Bangladesh Agriculture and Mining
In terms of the number of people employed in agriculture, the agricultural sector is the largest employer of all economic sectors. There the number of employees is almost half of the total population of the country. In terms of financial income, on the other hand, the agricultural sector is the one that generates the lowest share of gross domestic product with just under a sixth. Bangladesh’s agriculture (transliterated: kṛṣi) is 80% dominated by rice cultivation. In Bangladesh, a country located in southern Asia according to rctoysadvice, its technology is mainly based on old cultivation methods, such as the use of ox-drawn wooden plows with a comparatively large amount of time and manpower. Thanks to new varieties, the rice yield per hectare of rice cultivation area has tripled since the 1970’s and, at around 2,500 kg rice per hectare per year, is below the global average. General problems of agriculture in Bangladesh are a decrease in soil fertility due to the often one-sided use of the soil in the course of the cultivation of monocultures, water pollution and a decrease in biodiversity. Certain adaptation strategies in agriculture to the changed environmental conditions due to climate change in conjunction with the negative effects of human activity are being pursued and are still being sought. Possible solutions are the breeding of ducks instead of chickens, the reforestation of coastal areas to protect residents and land, the creation of floating beds in areas that are always or mostly flooded, the cultivation of more salt-resistant rice varieties or plant species that have a higher tolerance to a high Have salt content in the water, for example kohlrabi or sunflower. Other very important crops are wheat, potatoes, jute, mangoes, coconuts, cucumbers, tomatoes, cauliflower, pumpkins and onions. Except for jute, it is mostly produced for local needs. Fishing is important. Not only for the domestic market, but also for trade with the Indian state of West Bengal, the fish Hilsa is particularly important, for which the demand in West Bengal is very high. Shrimp farming is also carried out in some coastal areas, especially for export. This has serious ecological consequences, for example the salt content of the soil is increased.
Planting the seedlings in spring is part of growing rice
The Geological Survey of Bangladesh (abbreviation: GSB) is the most important state organization in Bangladesh, which is dedicated to the identification and research of the occurrence of mineral raw materials in Bangladeshi soils. She has discovered many coal and gas deposits in Bangladesh and provides information on the approximate location on her website the occurrence. In addition to natural gas, crude oil and different types of coal, it lists rubble, hard rock, lime, metallic minerals, quartz sand, sand-gravel mixtures, different sands, clay and peat as the proven mineral raw materials that occur in Bangladesh. The extraction of the energy resources natural gas, crude oil and coal is central to the economy. Natural gas reserves are considered to be abundant in Bangladesh and are distributed over 27 reservoirs discovered so far. Of these, 17 gas fields are developed, from which, for example, 27.5 billion cubic meters were extracted in 2018. Because of these volumes, Bangladesh is always placed among Asia’s twenty largest natural gas producers. In addition, natural gas is the country’s most important energy source. With about 62%As a share of the electricity mix, it is crucial for all electricity generated in Bangladesh. The figures on how long Bangladesh’s natural gas reserves could last with current consumption vary widely. It is mostly assumed that the production of natural gas will remain profitable for the next ten to 15 years. The demand for natural gas exceeds domestic production, which is why natural gas is also imported. One of the reasons for this is that natural gas is used for the production of fertilizers, which in turn are intended to ensure that local agriculture is self-sufficient in terms of food. Only the Sylhet division in the north-east of the country produces oil. One of the natural gas production facilities near the place Haripur (Sylhet) first yielded petroleum in 1986. For a long time, this well was the only documented indigenous oil well that had brought in around 90 million liters of oil by the time it was closed in 1994. In 2012, additional oil deposits were discovered in some of the older natural gas fields in Sylhet. These now deliver up to 18,000 liters of crude oil every day. This reduces the country’s strong dependency on oil imports from abroad. Coal is a comparatively new mining product in Bangladesh, which has been mined by multinational companies in particular since the 1990’s, following the occurrence of the Geological Survey of Bangladesh in certain areas, for example in the Barapukuria region in 1985, were identified. The proportion of coal as an energy source for power generation is to be expanded in the future, among other things with the aim of reducing the proportion of petroleum products in power generation. However, this will not have to be made possible exclusively through domestic coal, but predominantly through coal imports. The problem with the extraction of these energy resources in Bangladesh remains the lack of local technical capacities and specialist knowledge in order to profitably extract the deposits, which are sometimes difficult to access. Therefore, foreign or multinational companies are often involved in the extraction of these mineral resources, such as the state-owned Bangladesh Petroleum Exploration and Production Company Limited (abbreviation: BAPEX) also includes the Russian company Gazprom, which was last entrusted with the development of several deposits in 2020.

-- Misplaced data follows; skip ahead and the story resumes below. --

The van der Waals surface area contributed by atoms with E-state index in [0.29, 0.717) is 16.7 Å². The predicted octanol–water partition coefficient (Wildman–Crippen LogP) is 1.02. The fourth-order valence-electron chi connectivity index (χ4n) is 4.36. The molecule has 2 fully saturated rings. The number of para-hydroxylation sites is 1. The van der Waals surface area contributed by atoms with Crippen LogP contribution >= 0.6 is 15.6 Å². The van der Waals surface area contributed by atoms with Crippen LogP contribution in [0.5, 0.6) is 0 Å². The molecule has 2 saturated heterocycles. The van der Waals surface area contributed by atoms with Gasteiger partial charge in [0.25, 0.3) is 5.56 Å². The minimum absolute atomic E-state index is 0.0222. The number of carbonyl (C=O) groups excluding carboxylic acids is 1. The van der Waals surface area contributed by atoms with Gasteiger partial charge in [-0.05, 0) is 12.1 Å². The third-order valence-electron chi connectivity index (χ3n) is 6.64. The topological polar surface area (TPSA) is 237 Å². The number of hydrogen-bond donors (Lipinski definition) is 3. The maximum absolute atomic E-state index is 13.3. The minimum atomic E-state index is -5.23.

Demonstration for more security for employees in the clothing industry